Tag Archives: reformation

Where Christ is Present

Where Christ is Present

Where Christ is Present: A Theology for All Seasons on the 500th Anniversary of the Reformation edited by John Warwick Montgomery and Gene Edward Veith

I love theology and church history, so was excited to be invited to review Where Christ Is Present: A Theology for All Seasons on the 500th Anniversary of the Reformation. However, nothing in the invitation or summary suggested that it was a Lutheran apologetic. I was surprised and somewhat put off when the authors took strong positions favoring Lutheran theology as they contrasted it with other theologies. Some of the contrasts were respectful; others less so.

That being said, I very much enjoyed the read. The authors offered excellent summaries of various theologies of Roman Catholicism, Eastern Orthodoxy, Calvinism, and Weslyanism, as contrasted with Lutheran beliefs. My favorite chapter was the one on the various understandings of salvation by Rod Rosenbladt. It answered a lot of questions that were never addressed in my theology or church history classes. Other authors contrasted the differing theologies on the Lord’s Supper, baptism, grace, and vocation. I also enjoyed the introductory chapters on the Reformation itself. The book was well documented with excellent endnotes and bibiliography.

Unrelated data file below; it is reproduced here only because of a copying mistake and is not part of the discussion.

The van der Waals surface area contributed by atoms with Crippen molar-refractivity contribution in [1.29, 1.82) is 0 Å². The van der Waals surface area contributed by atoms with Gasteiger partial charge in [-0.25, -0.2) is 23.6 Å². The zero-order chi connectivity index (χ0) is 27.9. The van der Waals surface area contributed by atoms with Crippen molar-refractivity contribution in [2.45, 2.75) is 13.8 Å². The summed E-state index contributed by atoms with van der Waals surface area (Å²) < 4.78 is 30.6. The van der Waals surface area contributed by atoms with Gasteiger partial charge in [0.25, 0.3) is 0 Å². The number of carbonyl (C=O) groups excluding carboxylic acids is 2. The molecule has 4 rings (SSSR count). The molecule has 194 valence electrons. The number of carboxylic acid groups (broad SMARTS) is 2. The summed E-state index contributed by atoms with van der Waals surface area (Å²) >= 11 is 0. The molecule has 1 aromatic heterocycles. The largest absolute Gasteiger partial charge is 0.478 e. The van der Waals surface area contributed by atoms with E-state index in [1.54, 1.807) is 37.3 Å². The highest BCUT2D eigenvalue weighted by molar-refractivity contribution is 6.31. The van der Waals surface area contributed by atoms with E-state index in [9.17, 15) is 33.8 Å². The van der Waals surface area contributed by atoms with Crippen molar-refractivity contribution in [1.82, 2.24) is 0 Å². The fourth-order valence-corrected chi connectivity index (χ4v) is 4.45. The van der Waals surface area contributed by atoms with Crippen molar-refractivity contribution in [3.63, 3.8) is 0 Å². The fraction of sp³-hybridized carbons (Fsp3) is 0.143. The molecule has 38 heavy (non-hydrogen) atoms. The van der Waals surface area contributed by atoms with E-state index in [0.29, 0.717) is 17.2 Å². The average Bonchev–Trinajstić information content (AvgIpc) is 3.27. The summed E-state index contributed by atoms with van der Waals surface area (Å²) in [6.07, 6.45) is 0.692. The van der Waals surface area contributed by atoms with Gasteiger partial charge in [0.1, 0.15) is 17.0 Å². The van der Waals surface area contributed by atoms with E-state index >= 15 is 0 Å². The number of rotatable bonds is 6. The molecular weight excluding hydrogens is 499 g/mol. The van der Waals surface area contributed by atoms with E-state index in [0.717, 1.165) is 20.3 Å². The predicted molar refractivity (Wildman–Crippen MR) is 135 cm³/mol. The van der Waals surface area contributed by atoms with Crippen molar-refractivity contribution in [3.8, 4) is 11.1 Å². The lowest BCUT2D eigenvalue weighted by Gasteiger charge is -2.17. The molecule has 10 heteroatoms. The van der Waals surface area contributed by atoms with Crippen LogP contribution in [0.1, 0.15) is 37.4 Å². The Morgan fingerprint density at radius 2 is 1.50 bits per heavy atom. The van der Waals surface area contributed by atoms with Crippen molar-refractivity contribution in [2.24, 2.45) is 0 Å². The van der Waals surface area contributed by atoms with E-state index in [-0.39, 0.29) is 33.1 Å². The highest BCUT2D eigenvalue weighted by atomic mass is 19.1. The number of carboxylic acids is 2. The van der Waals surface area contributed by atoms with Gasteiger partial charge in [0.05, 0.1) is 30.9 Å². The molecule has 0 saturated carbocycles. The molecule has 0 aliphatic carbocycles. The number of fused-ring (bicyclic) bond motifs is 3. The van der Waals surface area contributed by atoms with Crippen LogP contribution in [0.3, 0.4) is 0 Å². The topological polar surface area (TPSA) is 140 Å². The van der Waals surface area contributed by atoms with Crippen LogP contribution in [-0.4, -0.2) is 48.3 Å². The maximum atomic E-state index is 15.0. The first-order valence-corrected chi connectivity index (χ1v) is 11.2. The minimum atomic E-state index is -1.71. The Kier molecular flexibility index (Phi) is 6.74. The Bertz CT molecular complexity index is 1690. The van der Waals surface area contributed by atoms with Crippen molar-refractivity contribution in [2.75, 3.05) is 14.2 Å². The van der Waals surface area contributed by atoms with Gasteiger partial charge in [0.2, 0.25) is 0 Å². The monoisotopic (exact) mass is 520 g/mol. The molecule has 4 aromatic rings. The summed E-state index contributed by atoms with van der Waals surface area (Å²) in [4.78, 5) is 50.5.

I found the book easy to read, but I have a graduate degree in theology. I think it would be a bit denser for the average layperson, but I don’t think it would be overwhelming. If you have always wondered why different churches take different approaches to these issues, this would be an excellent resource. Just keep an open mind and look at it as a comparative theology rather than a Lutheran marketing tool. The only reason for the 4-star rating is the fact that the Lutheran apologetic aspect was not clearly disclosed and was too dominant for my taste.